LORD OF WAR: Nic Cage comes back into my good graces with an amazing performance in this mismarketed but bleakly funny (and ultimately terrifying) movie about arms dealers. There’s no Nic Cage in gunfights malarkey but that only serves to prove the point: that Nic Cage’s Orlov can only do what he does when he doesn’t have to see the terror his weapons create... And the scary thing is: as the film goes on you start to sympathise with this amoral arms dealer…. You want him to evade the law. You need him to make the next deal. Even when he’s in the wrong his smooth charm pulls you into his way of thinking until you take a moment to reflect on what he’s saying. This is a clever, sharp and quietly vicious movie that will hopefully prove to be a cult sleeper hit. And love that opening sequence…

THE CONSTANT GARDENER: Far better than it should have been, this deals with some of the same paranoia as Lord of War but in a more sober, reflective and ultimately real way. Ralph Fiennes pulls in a restrained and affecting performance and even Rachel Weisz makes you feel deeply for her character, as you understand just why Feinnes falls for her in the way he does. It’s spoilt by over egging the pudding towards the end when everyone makes big and obvious speeches (where one image – and you’ll know it when you see it – does all the talking for them) but this is definitely one worth watching.

DOWNFALL: Horrendous, jaw dropping and so real you’ll think you’re there with Hitler in his bunker for the final hours. Bruno Ganz turns in the performance of the year and, by making Hitler human, serves to make the dictator even more of a monster than he’s ever been before. Even if you’re Dave White, watch this with the subtitles because no amount of dubbing can substitute for the sound of Ganz’s terrifying, lunatic and deadly performance here. A sober and terrifying vision of delusion and the horror of war.

And I know there’s no Sin City but I missed it. I promise I shall make up for it and get the DVD at some point.


A pretty shitey year for TV. No new Sopranos, lots of shit reality shows and as ever, CH4 managed to hide The West Wing from me (and they still haven’t picked up a new series of NYPD Blue – I need my fix from Sipowicz and co, dammit!). On the plus side, a lot of comedies caught my attention, which is unusual. And there were one or two ace shows among the crop. Here’s my pick of the year:

DOCTOR WHO: Started weak (with the appalling pilot episode “Rose”) so that I almost believed it was nothing but an exercise in nostalgia. But slowly and surely my faith was restored. This is perfect Saturday teatime entertainment. It has some unexpected teeth sometimes, some great performances, a rather beautiful look and above all two compelling leads in (how odd to admit she can act) Billie Piper and Christopher Ecclestone. It helps that they got real actors on board and had a real writer at the helm. Maybe it wasn’t the strongest show of the year but it was the one that surprised me by being actually really, really good fun. Stand outs include the WWII two-parter with the creepy child, the final two part climax which started off flippant (The Doctor stuck in the Big Brother house) and quickly took a turn for the apocalyptic and my favourite episode where Rose goes back in time to stop her Dad being run over. All that and the Christmas Special with David Tennant taking the role of the Doctor… “No, wait… that’s the Lion King…” If you don’t buy into the concept at all you won’t like it, but if you can accept the resurgence of a family teatime show that manages to appeal to both adults and kids without insulting either and you can stomach the kind of fun sci-fi this has to offer then you’ve gotta love it. Makes top of the list because it was the most surprisingly entertaining (and somewhat addictive) show of the year when it should have probably been a bit of an embarrassment.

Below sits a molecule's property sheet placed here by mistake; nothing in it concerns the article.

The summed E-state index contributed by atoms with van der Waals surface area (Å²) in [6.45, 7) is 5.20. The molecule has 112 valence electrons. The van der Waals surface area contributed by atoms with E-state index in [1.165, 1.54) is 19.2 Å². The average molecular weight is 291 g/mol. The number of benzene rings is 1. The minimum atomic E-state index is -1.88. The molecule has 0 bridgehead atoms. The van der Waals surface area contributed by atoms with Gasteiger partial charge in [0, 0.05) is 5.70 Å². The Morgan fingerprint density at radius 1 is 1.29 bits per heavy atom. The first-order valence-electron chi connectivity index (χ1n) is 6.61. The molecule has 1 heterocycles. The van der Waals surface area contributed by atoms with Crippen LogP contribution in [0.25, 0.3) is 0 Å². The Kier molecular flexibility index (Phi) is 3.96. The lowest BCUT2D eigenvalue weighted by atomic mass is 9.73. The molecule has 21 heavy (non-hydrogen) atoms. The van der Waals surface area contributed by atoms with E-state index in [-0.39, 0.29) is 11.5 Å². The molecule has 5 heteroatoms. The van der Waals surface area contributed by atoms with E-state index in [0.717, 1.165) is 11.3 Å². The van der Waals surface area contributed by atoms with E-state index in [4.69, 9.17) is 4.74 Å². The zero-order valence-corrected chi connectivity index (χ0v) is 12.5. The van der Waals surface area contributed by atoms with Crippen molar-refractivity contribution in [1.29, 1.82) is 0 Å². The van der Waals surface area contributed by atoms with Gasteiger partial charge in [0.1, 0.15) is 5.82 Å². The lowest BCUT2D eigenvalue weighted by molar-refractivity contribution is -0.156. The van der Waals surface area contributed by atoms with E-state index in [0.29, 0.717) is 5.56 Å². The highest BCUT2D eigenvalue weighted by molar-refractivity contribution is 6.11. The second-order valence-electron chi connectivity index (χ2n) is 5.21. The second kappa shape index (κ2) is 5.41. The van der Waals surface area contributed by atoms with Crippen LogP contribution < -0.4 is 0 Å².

And the rest:

DEADWOOD: Not as strong a start as the first series, but fuck me if Ian McShane isn’t the most horrendous bastard on TV just now. Sky One don’t know how to market it but I’d rather they have it than CH4 who wouldn’t know how to market good drama (they got lucky with Lost) if it came with a five hundred page manual titled “How to Market Decent fucking drama”. The swearing is unnerving for a while if you’re new to the show but once you settle into the language this is top notch stuff and made all the more compelling when Ian “Who the fuck was Lovejoy again?” McShane is on screen. (Sorry for the excessive swearing, but it is Deadwood. Just be glad I didn't call y'all Cocksuckers...)

PEEP SHOW: Oh God, I can’t watch an episode all the way through – and that’s a good thing! This is watch-through-your-fingers TV. Jeremy and Mark are the worst losers on the TV and the fact that they both fail to see this is what gives this show the horrendous creeping horror of watching someone make a complete ass of themselves. The conceit of seeing through their eyes and hearing their thoughts only adds to the either-laugh-or-cry atmosphere that makes this compulsive viewing for me.

THE MIGHTY BOOSH: Just a beautiful and bizarre show, the Boosh is hard to describe. But let’s try. Vince Noir (King of the Mods) and Howard Moon (Rennaissance Jazz Man) are ex zoo keepers who fancy themselves as top musicians. They share a flat with Bollo (a talking gorilla) and Naboo (A mystic type chap) and are continuously trying to make it to the big time. Along the way they meet odd characters such as Old Greg (half man, half fish, just looking for love and someone with whom to share his Baileys), Milky Joe (the coconut), The Cockney Hitcher and other strange characters. The show is interspersed with inspired musical interludes and an amazing sense of humour. Someone once described it as “Morecambe and Wise by way of Lewis Carroll” and that’s as good a description as any. Required viewing.